By Dr Jolly Kabirizi
Do you want some creative ideas for what you can do on your small-scale farm besides the obvious farming of fruits and vegetables? It includes some of the most profitable crops for small farms, which can become great income sources if you are looking to generate money from your farm. However, most can also be done on a small scale for your own personal use and enjoyment.
Mushrooms are a crop that most people do not consider when it comes to farming. But there’s a big demand for them, and often a lack of supply depending on where you are located. While growing mushrooms you can make use of vertical space to get high yields in a small area. A single room is enough to grow a full-time income’s worth of mushrooms.
Mushrooms also have a quick growing cycle and you can get many harvests in the same amount of time that it would take to grow one season of wheat or corn. That said, it is good to know that they are more time and labour intensive than traditional crops like tomatoes.
Microgreens are the stage a plant goes through after they are a sprout, but before they become a baby green and start to grow into a full-sized vegetable. They only take a couple of weeks to grow and they’re packed full of nutrition and flavour. Like mushrooms, microgreens are another crop that doesn’t require a big room to get started. You can begin growing microgreens on a small scale with just a couple of trays in your basement or greenhouse. Then your business can scale up as your confidence and demand for your product starts to grow. Check out our own super simple microgreens farm for inspiration. You can sell them at farmers’ markets or direct to customers. Chefs also love using them both as a garnish and as an ingredient in their meals.
A market garden is a small-scale farming operation. Usually all the work is done by hand with very little machinery, and crops are sold directly to restaurants and consumers. A market garden can include fruits, vegetables, livestock and even flowers. Starting a market garden is a great option if you haven’t got hundreds of acres of land. Or if you only want farming to take up part of your time while you have another part-time job. Market gardens typically focus on a wide range of different produce, as opposed to large industrial farms that normally focus on growing a single crop (which is called monoculture). It is a great way for people to return to a lifestyle that focuses more on living off the land without making the switch to being fully reliant on farming for an income. Market gardens have a smaller start-up cost and allow you to focus on filling specific gaps in the market that commercial farms might not be able to fill.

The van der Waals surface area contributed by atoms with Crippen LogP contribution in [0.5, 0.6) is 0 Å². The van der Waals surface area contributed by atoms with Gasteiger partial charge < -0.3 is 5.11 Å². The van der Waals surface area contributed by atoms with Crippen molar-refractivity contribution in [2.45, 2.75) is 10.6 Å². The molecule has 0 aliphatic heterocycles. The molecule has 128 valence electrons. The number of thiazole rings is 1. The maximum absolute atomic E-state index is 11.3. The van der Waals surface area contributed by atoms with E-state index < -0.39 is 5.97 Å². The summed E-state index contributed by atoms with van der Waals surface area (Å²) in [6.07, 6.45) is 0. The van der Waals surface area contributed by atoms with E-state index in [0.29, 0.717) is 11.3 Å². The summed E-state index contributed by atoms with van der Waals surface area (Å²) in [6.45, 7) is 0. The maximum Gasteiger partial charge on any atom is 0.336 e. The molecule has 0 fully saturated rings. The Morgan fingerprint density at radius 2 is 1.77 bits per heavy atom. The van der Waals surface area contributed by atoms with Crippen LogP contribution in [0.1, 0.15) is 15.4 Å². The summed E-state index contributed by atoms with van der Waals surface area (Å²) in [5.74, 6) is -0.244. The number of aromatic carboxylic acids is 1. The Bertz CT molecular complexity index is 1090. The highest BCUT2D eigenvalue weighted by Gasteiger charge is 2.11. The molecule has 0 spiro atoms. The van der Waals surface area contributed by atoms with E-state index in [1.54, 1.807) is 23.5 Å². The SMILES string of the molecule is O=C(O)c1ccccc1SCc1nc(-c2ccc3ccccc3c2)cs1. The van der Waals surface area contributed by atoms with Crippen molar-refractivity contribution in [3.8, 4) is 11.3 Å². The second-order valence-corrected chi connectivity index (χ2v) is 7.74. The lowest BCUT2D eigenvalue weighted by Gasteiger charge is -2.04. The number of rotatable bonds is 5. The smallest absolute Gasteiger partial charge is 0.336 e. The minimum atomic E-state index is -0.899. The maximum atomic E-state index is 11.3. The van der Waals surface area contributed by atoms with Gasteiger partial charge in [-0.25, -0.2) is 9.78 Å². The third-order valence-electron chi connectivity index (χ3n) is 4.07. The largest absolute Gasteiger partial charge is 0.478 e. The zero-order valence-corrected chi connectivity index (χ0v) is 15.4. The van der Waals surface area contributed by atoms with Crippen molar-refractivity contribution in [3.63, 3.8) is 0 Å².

Permaculture farming is a method of agriculture that is based on sustainability. It moves away from harmful commercial agricultural practices like monoculture, annual tilling and other farming methods that lead to soil erosion, and the use of pesticides. Permaculture can be defined as a permanent cultural system that is based on observing nature. It is all about working with nature instead of going against it. Natural principles are integrated into agricultural processes to create self-sufficient, self-abundant systems that benefit both humanity and the Earth. Permaculture is all about whole systems thinking, and understanding how different parts of the agricultural process interact with one another. Permaculture has three main tenets:
- Caring for the earth, because without the earth humans cannot flourish;
- Caring for people;
- Making sure people have the resources they need.
A forest garden (or food forest) is a low-maintenance and sustainable way to produce food in a woodland ecosystem. It incorporates many different types of plants such as nut and fruit trees, herbs, vines, shrubs and perennial vegetables. Forest gardening is how our ancestors would have farmed in prehistoric times before they were able to clear large, flat areas of land and didn’t yet have access to much in the way of tools. It’s a type of agroforestry, which is integrating the benefits of trees and shrubs with livestock and crops. This is argued to produce a more productive, healthy, sustainable, diverse and even more profitable use of land. A seven-layer system is usually at the center of a forest gardening strategy. Forest gardeners use all different layers of the forest. Including:
- A canopy with mature trees
- A low tree layer with fruit trees and nuts
- A shrub layer with berries and currants
- A herbaceous layer with perennial herbs and vegetables
- A rhizosphere layer with roots and tubers
- A ground cover layer with plants that grow horizontally
- And a vertical layer of climbers and vines.